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dc.contributor.authorBrison, Natasha Teericoach
dc.date.accessioned2015-09-22T04:30:28Z
dc.date.available2015-09-22T04:30:28Z
dc.date.issued2015-05
dc.identifier.otherbrison_natasha_t_201505_phd
dc.identifier.urihttp://purl.galileo.usg.edu/uga_etd/brison_natasha_t_201505_phd
dc.identifier.urihttp://hdl.handle.net/10724/32530
dc.description.abstractThe aim of this study was to further both the theoretical conceptualization and the empirical validation of a consumer advertising deception research model. Conceptually, it builds a consumer advertising deception model based on the Federal Trade Commission’s elements for determining deception: representation, likelihood to mislead, cognitive materiality, affective materiality, and behavioral materiality. Empirically, the model confirms that partial least squares path modeling can be used to estimate the parameters of the effects in this newly defined nomological network. Using both print and social media advertisements, participants were recruited via Amazon’s Mechanical Turk survey platform. Participants were randomized into either a print or Facebook group for the purposes of this study. The results show that representation has a positive and statistically significant effect on likelihood to mislead, cognitive materiality, affective materiality, and behavioral materiality. It also confirms that likelihood to mislead partially mediates the relationship between representation and cognitive materiality, representation and affective materiality, and representation and behavioral materiality. The results also revealed that regulators need to continue to be vigilant regarding deceptive advertisements. If consumers are exposed to deceptive advertisements where the likelihood to mislead is great, the study indicates that the advertisement can affect not only their purchase intentions regarding the brand but also their brand knowledge and attitude toward the brand. Research has corroborated that each of these factors can affect actual purchase behavior (Bagozzi & Warshaw, 1992; Ehrenberg & Goodhardt, 1989; Chandon, Morwitz, & Reinartz, 2005). The study concludes by discussing theoretical, practical, and regulatory implications, limitations, and the direction of future research.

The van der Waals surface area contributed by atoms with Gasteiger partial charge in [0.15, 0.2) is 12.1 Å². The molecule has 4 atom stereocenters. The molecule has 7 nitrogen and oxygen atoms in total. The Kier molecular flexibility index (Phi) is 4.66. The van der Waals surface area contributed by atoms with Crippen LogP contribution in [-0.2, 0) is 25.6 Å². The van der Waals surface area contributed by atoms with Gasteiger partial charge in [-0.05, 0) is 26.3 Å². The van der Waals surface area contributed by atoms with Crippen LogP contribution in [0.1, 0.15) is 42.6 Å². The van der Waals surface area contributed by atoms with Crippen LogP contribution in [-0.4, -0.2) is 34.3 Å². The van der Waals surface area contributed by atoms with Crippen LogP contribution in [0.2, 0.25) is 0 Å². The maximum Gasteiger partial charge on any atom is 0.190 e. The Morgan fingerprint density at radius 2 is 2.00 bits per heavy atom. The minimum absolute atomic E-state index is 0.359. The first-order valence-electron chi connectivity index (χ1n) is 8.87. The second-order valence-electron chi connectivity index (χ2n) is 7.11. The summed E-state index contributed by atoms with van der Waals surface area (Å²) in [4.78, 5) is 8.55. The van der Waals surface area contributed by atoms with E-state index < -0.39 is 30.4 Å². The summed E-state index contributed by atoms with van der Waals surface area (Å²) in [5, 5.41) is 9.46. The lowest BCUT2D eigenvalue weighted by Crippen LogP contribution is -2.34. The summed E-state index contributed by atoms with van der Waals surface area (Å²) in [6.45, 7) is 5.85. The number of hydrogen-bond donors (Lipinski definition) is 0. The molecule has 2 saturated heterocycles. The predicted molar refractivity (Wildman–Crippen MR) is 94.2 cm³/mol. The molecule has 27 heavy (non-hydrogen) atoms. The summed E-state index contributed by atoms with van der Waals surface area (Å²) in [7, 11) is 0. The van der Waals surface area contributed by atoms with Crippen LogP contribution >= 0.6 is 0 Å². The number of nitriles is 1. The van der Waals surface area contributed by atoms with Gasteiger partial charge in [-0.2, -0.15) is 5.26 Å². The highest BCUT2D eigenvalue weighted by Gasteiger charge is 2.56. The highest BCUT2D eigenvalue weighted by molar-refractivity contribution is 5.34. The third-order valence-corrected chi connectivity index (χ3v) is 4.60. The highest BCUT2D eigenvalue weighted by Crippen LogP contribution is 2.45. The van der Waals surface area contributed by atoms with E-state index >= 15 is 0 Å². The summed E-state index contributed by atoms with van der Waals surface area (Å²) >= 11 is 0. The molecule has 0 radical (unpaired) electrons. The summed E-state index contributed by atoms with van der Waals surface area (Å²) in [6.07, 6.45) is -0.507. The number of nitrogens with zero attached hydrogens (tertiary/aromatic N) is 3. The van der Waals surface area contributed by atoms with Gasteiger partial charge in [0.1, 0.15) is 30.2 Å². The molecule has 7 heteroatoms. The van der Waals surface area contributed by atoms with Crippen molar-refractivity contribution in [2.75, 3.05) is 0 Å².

dc.languageeng
dc.publisheruga
dc.rightsOn Campus Only Until 2017-05-01
dc.subjectAdvertising Effectiveness
dc.subjectConsumer Deception
dc.subjectRegulation
dc.titleMeasuring consumer advertising deception
dc.title.alternativeconceptual development of an interdisciplinary model
dc.typeDissertation
dc.description.degreePhD
dc.description.departmentKinesiology
dc.description.majorKinesiology
dc.description.advisorThomas Baker
dc.description.committeeThomas Baker
dc.description.committeeWelch Suggs, Jr.
dc.description.committeeNathaniel Evans
dc.description.committeeKevin Byon


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